| Monday, March 25, 2019
Safe Sport Recognized Club Program Safe Sport Recognized Club Program
The Safe Sport Recognized Club Program has already had over 700 teams start the process. Are you one of those teams doing everything to keep our sport safe?
This program allows clubs to demonstrate their commitment to creating a safe, healthy, and positive environment for all their members through the development and implementation of athlete protection policies, Safe Sport best practices, and Safe Sport education. Safe Sport Recognized Clubs will earn a badge to display on their website, and these clubs will be designated as Safe Sport Recognized in the USA Swimming's Find-a-Club online tool. Using an online assessment, clubs will detail procedures, upload policies, and verify educational efforts in order to achieve Safe Sport Recognized Club status.This designation will expire and is eligible to be renewed every two years.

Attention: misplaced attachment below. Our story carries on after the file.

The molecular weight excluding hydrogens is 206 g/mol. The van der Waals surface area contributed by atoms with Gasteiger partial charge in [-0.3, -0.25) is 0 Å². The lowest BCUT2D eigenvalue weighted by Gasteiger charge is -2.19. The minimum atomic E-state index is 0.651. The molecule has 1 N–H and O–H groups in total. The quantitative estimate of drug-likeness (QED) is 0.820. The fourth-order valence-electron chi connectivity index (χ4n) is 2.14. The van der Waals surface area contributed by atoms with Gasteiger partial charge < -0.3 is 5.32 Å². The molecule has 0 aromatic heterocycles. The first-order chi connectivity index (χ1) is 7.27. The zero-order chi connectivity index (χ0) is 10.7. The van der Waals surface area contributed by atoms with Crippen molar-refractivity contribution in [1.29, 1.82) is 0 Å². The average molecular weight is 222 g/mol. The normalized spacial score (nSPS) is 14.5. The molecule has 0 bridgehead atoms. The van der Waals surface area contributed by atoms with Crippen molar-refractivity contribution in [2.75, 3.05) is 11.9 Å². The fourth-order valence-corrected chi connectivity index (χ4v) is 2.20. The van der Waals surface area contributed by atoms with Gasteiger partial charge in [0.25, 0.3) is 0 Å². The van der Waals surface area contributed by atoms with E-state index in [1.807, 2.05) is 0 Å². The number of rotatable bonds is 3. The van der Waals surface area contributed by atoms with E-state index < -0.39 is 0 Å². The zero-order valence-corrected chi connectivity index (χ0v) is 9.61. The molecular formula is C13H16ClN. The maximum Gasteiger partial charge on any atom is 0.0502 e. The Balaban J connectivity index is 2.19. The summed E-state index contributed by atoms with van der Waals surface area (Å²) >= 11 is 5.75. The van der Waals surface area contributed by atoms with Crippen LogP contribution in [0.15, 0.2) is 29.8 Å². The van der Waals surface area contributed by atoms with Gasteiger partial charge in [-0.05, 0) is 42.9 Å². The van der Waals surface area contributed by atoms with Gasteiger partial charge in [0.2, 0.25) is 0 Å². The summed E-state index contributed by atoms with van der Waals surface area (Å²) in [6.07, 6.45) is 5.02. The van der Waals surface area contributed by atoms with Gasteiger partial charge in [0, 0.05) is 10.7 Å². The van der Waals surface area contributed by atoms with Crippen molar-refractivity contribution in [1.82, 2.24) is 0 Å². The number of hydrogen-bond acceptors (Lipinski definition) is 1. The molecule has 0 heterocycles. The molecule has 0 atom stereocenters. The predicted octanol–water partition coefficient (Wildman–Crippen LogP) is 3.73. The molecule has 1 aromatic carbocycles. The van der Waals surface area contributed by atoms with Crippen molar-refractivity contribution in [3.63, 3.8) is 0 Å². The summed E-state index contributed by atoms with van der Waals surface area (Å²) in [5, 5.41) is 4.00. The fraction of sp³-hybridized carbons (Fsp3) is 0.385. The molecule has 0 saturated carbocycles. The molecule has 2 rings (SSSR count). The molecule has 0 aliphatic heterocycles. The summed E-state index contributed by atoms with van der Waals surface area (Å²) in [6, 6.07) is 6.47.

More information can be found here
What Are You Doing about Your One Big Mental Hang-up?
By Olivier Poirier-Leroy, Contributor, March 18, 2019
Bad habits. We all got them.
And usually when we think about them, it’s in terms of our technique or lifestyle.
We breathe to the same side when we are tired. Our streamline loosens when we are unfocused. We coast into the walls instead of finishing on a full and fast stroke with our heads down. We eat the same comfort foods when we are having a bad day. (Burritos with a side of pizza. Anyone else?)
Many of those habits operate in the background, kind of like the apps on your phone you thought you closed but are still chewing up battery power, humming away, doing stuff back there without you really thinking about them.Bad habits populate our mindset, too.